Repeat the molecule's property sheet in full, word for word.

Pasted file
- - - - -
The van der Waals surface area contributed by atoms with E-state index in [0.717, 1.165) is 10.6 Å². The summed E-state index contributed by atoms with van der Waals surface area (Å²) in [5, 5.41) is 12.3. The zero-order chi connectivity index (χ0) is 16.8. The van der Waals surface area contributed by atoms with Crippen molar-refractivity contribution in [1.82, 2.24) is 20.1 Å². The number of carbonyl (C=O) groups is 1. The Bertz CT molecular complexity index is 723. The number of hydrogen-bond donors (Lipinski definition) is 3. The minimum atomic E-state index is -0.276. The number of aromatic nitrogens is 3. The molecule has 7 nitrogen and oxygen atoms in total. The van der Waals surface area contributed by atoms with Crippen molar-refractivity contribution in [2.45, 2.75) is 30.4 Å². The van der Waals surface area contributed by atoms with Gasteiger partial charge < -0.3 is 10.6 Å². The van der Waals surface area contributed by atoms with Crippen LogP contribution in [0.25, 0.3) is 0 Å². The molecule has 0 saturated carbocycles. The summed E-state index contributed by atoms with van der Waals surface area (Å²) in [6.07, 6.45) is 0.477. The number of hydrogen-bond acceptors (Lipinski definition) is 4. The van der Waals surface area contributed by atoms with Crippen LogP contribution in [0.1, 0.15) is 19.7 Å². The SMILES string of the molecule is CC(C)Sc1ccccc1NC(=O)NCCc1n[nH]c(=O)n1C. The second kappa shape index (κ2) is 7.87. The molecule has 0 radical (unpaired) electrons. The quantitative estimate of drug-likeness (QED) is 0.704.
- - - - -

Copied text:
The van der Waals surface area contributed by atoms with E-state index in [0.717, 1.165) is 10.6 Å². The summed E-state index contributed by atoms with van der Waals surface area (Å²) in [5, 5.41) is 12.3. The zero-order chi connectivity index (χ0) is 16.8. The van der Waals surface area contributed by atoms with Crippen molar-refractivity contribution in [1.82, 2.24) is 20.1 Å². The number of carbonyl (C=O) groups is 1. The Bertz CT molecular complexity index is 723. The number of hydrogen-bond donors (Lipinski definition) is 3. The minimum atomic E-state index is -0.276. The number of aromatic nitrogens is 3. The molecule has 7 nitrogen and oxygen atoms in total. The van der Waals surface area contributed by atoms with Crippen molar-refractivity contribution in [2.45, 2.75) is 30.4 Å². The van der Waals surface area contributed by atoms with Gasteiger partial charge < -0.3 is 10.6 Å². The van der Waals surface area contributed by atoms with Crippen LogP contribution in [0.25, 0.3) is 0 Å². The molecule has 0 saturated carbocycles. The summed E-state index contributed by atoms with van der Waals surface area (Å²) in [6.07, 6.45) is 0.477. The number of hydrogen-bond acceptors (Lipinski definition) is 4. The van der Waals surface area contributed by atoms with Crippen LogP contribution in [0.1, 0.15) is 19.7 Å². The SMILES string of the molecule is CC(C)Sc1ccccc1NC(=O)NCCc1n[nH]c(=O)n1C. The second kappa shape index (κ2) is 7.87. The molecule has 0 radical (unpaired) electrons. The quantitative estimate of drug-likeness (QED) is 0.704.